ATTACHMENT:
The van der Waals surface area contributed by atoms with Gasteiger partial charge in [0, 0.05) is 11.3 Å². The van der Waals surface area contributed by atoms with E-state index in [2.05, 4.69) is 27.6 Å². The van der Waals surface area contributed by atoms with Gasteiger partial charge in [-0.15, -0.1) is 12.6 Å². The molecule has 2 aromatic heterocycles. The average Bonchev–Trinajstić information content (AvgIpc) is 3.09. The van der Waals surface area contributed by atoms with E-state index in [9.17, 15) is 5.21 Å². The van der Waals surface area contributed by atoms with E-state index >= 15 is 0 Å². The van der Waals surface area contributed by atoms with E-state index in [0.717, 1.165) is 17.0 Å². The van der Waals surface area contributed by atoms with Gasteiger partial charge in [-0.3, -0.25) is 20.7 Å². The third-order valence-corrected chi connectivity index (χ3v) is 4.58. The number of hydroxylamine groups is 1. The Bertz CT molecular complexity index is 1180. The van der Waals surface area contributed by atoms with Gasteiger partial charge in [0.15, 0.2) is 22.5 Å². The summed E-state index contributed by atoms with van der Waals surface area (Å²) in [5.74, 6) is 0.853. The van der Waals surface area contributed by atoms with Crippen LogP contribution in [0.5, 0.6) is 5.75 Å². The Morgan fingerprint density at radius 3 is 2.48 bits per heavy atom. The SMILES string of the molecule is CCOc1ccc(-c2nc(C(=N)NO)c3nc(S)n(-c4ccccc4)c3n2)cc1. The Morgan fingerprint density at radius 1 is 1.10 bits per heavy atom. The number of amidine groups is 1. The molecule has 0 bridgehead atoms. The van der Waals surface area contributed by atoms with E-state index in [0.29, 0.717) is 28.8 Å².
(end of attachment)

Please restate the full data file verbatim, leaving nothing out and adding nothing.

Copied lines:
The van der Waals surface area contributed by atoms with Gasteiger partial charge in [0, 0.05) is 11.3 Å². The van der Waals surface area contributed by atoms with E-state index in [2.05, 4.69) is 27.6 Å². The van der Waals surface area contributed by atoms with Gasteiger partial charge in [-0.15, -0.1) is 12.6 Å². The molecule has 2 aromatic heterocycles. The average Bonchev–Trinajstić information content (AvgIpc) is 3.09. The van der Waals surface area contributed by atoms with E-state index in [9.17, 15) is 5.21 Å². The van der Waals surface area contributed by atoms with E-state index >= 15 is 0 Å². The van der Waals surface area contributed by atoms with E-state index in [0.717, 1.165) is 17.0 Å². The van der Waals surface area contributed by atoms with Gasteiger partial charge in [-0.3, -0.25) is 20.7 Å². The third-order valence-corrected chi connectivity index (χ3v) is 4.58. The number of hydroxylamine groups is 1. The Bertz CT molecular complexity index is 1180. The van der Waals surface area contributed by atoms with Gasteiger partial charge in [0.15, 0.2) is 22.5 Å². The summed E-state index contributed by atoms with van der Waals surface area (Å²) in [5.74, 6) is 0.853. The van der Waals surface area contributed by atoms with Crippen LogP contribution in [0.5, 0.6) is 5.75 Å². The Morgan fingerprint density at radius 3 is 2.48 bits per heavy atom. The SMILES string of the molecule is CCOc1ccc(-c2nc(C(=N)NO)c3nc(S)n(-c4ccccc4)c3n2)cc1. The Morgan fingerprint density at radius 1 is 1.10 bits per heavy atom. The number of amidine groups is 1. The molecule has 0 bridgehead atoms. The van der Waals surface area contributed by atoms with E-state index in [0.29, 0.717) is 28.8 Å².